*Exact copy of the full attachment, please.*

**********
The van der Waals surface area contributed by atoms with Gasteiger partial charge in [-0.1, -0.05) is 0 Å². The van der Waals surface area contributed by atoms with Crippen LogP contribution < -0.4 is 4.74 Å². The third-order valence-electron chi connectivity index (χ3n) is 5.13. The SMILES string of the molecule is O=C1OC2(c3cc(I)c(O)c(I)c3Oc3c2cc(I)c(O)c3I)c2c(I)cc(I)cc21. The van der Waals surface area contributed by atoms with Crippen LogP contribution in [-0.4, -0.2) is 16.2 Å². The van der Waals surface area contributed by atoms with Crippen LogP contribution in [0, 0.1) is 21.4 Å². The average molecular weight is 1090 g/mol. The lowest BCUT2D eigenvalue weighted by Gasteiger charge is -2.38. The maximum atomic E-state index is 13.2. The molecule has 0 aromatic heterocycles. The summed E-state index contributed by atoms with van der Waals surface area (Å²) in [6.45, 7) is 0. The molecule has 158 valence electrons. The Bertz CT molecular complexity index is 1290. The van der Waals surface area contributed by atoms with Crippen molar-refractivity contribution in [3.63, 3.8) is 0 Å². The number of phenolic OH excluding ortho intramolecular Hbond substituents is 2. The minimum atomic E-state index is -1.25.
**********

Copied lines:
The van der Waals surface area contributed by atoms with Gasteiger partial charge in [-0.1, -0.05) is 0 Å². The van der Waals surface area contributed by atoms with Crippen LogP contribution < -0.4 is 4.74 Å². The third-order valence-electron chi connectivity index (χ3n) is 5.13. The SMILES string of the molecule is O=C1OC2(c3cc(I)c(O)c(I)c3Oc3c2cc(I)c(O)c3I)c2c(I)cc(I)cc21. The van der Waals surface area contributed by atoms with Crippen LogP contribution in [-0.4, -0.2) is 16.2 Å². The van der Waals surface area contributed by atoms with Crippen LogP contribution in [0, 0.1) is 21.4 Å². The average molecular weight is 1090 g/mol. The lowest BCUT2D eigenvalue weighted by Gasteiger charge is -2.38. The maximum atomic E-state index is 13.2. The molecule has 0 aromatic heterocycles. The summed E-state index contributed by atoms with van der Waals surface area (Å²) in [6.45, 7) is 0. The molecule has 158 valence electrons. The Bertz CT molecular complexity index is 1290. The van der Waals surface area contributed by atoms with Crippen molar-refractivity contribution in [3.63, 3.8) is 0 Å². The number of phenolic OH excluding ortho intramolecular Hbond substituents is 2. The minimum atomic E-state index is -1.25.